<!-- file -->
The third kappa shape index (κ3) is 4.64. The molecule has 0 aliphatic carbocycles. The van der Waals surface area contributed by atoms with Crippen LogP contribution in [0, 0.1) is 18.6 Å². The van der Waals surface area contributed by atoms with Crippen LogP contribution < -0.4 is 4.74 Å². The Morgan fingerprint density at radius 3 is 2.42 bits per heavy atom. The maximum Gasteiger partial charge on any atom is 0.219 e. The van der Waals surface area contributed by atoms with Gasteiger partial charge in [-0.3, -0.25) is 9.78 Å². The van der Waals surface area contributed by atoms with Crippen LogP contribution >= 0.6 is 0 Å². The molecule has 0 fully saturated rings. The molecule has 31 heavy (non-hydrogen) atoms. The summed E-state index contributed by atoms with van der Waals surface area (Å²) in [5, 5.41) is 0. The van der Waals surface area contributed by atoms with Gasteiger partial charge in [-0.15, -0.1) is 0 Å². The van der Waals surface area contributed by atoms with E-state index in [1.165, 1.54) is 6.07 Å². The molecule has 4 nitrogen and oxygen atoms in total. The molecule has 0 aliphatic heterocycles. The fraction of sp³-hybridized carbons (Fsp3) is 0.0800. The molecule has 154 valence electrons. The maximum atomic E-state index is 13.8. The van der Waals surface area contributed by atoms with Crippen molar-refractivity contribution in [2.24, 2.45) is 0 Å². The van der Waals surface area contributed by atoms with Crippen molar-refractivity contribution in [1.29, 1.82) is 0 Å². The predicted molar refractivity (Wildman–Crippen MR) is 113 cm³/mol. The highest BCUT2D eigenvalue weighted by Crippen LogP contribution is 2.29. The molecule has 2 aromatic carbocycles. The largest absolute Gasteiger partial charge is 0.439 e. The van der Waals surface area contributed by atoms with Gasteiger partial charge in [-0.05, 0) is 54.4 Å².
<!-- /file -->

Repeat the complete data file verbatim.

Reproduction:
The third kappa shape index (κ3) is 4.64. The molecule has 0 aliphatic carbocycles. The van der Waals surface area contributed by atoms with Crippen LogP contribution in [0, 0.1) is 18.6 Å². The van der Waals surface area contributed by atoms with Crippen LogP contribution < -0.4 is 4.74 Å². The Morgan fingerprint density at radius 3 is 2.42 bits per heavy atom. The maximum Gasteiger partial charge on any atom is 0.219 e. The van der Waals surface area contributed by atoms with Gasteiger partial charge in [-0.3, -0.25) is 9.78 Å². The van der Waals surface area contributed by atoms with Crippen LogP contribution >= 0.6 is 0 Å². The molecule has 0 fully saturated rings. The molecule has 31 heavy (non-hydrogen) atoms. The summed E-state index contributed by atoms with van der Waals surface area (Å²) in [5, 5.41) is 0. The van der Waals surface area contributed by atoms with Gasteiger partial charge in [-0.15, -0.1) is 0 Å². The van der Waals surface area contributed by atoms with E-state index in [1.165, 1.54) is 6.07 Å². The molecule has 4 nitrogen and oxygen atoms in total. The molecule has 0 aliphatic heterocycles. The fraction of sp³-hybridized carbons (Fsp3) is 0.0800. The molecule has 154 valence electrons. The maximum atomic E-state index is 13.8. The van der Waals surface area contributed by atoms with Crippen molar-refractivity contribution in [2.24, 2.45) is 0 Å². The van der Waals surface area contributed by atoms with Crippen molar-refractivity contribution in [1.29, 1.82) is 0 Å². The predicted molar refractivity (Wildman–Crippen MR) is 113 cm³/mol. The highest BCUT2D eigenvalue weighted by Crippen LogP contribution is 2.29. The molecule has 2 aromatic carbocycles. The largest absolute Gasteiger partial charge is 0.439 e. The van der Waals surface area contributed by atoms with Gasteiger partial charge in [-0.05, 0) is 54.4 Å².